9780395986592 / 0395986591

Properties of Light: A Novel of Love, Betrayal, and Quantum Physics


Publisher:Houghton Mifflin Harcourt



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About the book:

For smarty-pants only. Rebecca Goldstein, who made her debut with The Mind-Body Problem, has written a romance about three physicists. The narrator, a young hotshot named Justin Childs, falls in love, first and foremost, with a little-known formula put together by Samuel Mallach back in the 1930s. Justin, a newly appointed professor, discovers that Mallach teaches at his university: "He was a burned-out star, they said (when they bothered to speak of him at all), although when he was little older than the twenty-three that Justin then was, Albert Einstein had confided in several colleagues that he regarded Samuel Mallach as his heir apparent." In the meantime, though, the old man and his work have fallen from favor, and he has retreated into quiet insanity: "Mallach's work, having been declared impossible, had passed unnoticed among men, and now Mallach himself had entirely forgotten it." Justin begins fantasizing about disinterring his work, and here's where the smarty-pants part comes in: "I had thought to propose to him that he and I might work together, together approach the formidable problem of merging quantum reality, now clarified through his work, with Einstein's truth. He had presented a realistic model of nonrelativistic quantum mechanics. The task now was to reconcile it with relativistic time."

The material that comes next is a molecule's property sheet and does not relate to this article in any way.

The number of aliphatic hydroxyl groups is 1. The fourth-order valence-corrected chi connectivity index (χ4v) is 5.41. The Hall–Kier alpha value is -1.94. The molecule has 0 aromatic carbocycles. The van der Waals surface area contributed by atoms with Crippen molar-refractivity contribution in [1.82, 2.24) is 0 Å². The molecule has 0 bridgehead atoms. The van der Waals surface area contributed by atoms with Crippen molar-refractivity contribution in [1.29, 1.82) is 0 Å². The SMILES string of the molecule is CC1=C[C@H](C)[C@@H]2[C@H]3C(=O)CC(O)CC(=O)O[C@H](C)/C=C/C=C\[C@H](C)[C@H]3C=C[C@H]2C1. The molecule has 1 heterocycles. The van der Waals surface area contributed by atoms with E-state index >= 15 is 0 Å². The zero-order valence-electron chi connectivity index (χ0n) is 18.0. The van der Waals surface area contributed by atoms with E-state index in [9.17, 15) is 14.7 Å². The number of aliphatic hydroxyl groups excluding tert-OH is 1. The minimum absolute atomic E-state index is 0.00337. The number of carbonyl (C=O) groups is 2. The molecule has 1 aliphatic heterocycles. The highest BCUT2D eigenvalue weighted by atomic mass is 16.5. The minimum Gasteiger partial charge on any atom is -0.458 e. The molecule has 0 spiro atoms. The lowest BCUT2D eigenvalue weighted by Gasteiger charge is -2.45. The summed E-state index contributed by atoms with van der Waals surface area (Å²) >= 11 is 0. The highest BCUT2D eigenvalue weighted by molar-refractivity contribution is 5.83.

Just when you're berating yourself for skipping Physics for Poets in college, though, the love story kicks in. Justin falls for Mallach's brilliant daughter. And slowly it dawns on him that Mallach is manipulating both of them: "He meant to get the glorious physics out from me." Each character wants nothing more than to solve Mallach's original problem; each character is destroyed in the process.

Properties of Light seamlessly interweaves problems of physics and problems of love. So when Justin says things like, "I assumed he spoke, of course, of the subatomic situation," many of us may feel a little lost. But this, perhaps, is Goldstein's strongest suit: she leads us up close to these heady ideas but always guides us back to more manageable emotional ground. She's firmly in control of both realms, and one suspects that her science scans as well as her prose. --Claire Dederer

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